CANCUN, Mexico (KTLA) -- A Mexican judge has ruled that there is enough evidence for Bruce Beresford-Redman to stand trial for the murder of his wife, Monica Burgos.
The former 'Survivor' producer will remain jailed. No trial date has been set.
Beresford-Redman's defense team spoke to their client in his cell and say he is "devastated" about the ruling.
His attorneys are back in court starting the appeal process. They say they want the case bumped to the federal level.
Meantime, Monica Burgos' family released the following statement after the ruling:
"The family of Monica Burgos is relieved over the court's decision today. It has renewed our faith in the international justice system. We will continue to monitor the case closely."
Beresford-Redman is accused of killing Burgos during a family vacation in Cancun in 2010.
His attorneys claim there is no DNA or blood evidence liking Beresford-Redman to Burgos' death.
They also say that the physical evidence that the prosecution wants to use is tainted because it is now full of fungus.
Moreover, they have argued that the evidence is irrelevant to the case.
"The evidence they presented... first of all, it was completely spoiled," defense attorney Jaime Cancino told KTLA.
Cancino said Bersford-Redman "is completely frustrated with what is happening."
"He's feeling that he's not having the opportunity to defend himself," Cancino added.
The defense also claims they were not allowed to cross-examine key witnesses, and that Beresford-Redman was forced by police into making false statements during interviews.
If they convince the judge, Beresford-Redman may not have to stand trial.
Prosecutors have not commented on the defense's accusations.
If convicted, Beresford-Redman faces 12 to 30 years in a Mexican prison.
Beresford-Redman was accompanied by U.S. Marshals from Los Angeles to Mexico last Wednesday.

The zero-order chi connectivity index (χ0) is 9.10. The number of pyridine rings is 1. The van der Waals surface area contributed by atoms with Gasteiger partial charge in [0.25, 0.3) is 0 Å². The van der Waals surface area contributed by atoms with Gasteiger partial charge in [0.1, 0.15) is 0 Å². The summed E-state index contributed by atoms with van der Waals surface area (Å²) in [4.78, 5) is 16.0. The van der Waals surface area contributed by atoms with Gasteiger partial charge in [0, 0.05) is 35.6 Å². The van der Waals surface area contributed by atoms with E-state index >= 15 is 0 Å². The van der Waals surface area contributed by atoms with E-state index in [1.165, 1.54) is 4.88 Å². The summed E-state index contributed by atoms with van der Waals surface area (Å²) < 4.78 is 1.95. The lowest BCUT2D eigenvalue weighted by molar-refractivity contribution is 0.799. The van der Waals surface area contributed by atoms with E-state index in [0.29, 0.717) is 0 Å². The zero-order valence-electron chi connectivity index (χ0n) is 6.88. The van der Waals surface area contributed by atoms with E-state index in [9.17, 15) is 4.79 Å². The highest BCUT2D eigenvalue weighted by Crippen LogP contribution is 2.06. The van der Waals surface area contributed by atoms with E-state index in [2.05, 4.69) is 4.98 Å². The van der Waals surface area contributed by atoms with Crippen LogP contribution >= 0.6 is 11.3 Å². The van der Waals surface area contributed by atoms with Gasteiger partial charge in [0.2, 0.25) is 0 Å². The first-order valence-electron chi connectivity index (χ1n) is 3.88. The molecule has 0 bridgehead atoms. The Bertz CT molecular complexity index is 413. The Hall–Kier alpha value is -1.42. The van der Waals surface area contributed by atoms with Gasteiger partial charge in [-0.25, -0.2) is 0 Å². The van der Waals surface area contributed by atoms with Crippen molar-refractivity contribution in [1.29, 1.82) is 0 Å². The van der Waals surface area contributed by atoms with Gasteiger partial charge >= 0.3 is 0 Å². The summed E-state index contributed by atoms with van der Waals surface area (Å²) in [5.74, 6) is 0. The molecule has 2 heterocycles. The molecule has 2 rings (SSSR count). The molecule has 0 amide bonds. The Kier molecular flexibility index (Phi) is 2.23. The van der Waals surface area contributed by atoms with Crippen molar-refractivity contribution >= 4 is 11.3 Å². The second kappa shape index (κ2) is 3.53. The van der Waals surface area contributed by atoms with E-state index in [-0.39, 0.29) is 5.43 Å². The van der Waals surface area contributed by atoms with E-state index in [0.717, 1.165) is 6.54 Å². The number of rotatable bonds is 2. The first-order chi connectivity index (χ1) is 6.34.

"I feel relieved, you know, that he's going and finally this happened," Monica's sister, Carla Burgos, told KTLA.
Monica's family members say they are pleased to see justice being carried out, and they believe Beresford-Redman may be guilty.
They say that six weeks before Monica's murder, she confessed that her husband was having an affair.
Monica's sister, Jeane Ferreira Burgos, said in a sworn statement that Monica confronted her husband and he apologized.
When she learned that he still had contact with the mistress, however, she asked for a divorce, according to the complaint.
The family also says they were devastated when Beresford-Redman returned to the U.S. after Monica's murder, despite Mexican authorities' request that he stay.
"He had the lover in the other house," Carla Burgos said. "He was working, cutting his hair in Beverly Hills and okay, she's dead and that's it?"
But Beresford-Redman's mother Juanita, who now cares for the children, believes her son is innocent.
"He did not do this, despite all the screaming and yelling from her sisters, who should know him better," Juanita told KTLA.
"One of the prime reasons is he adores his children, as did Monica, and he would never have taken the mother they adored away from his children," she said.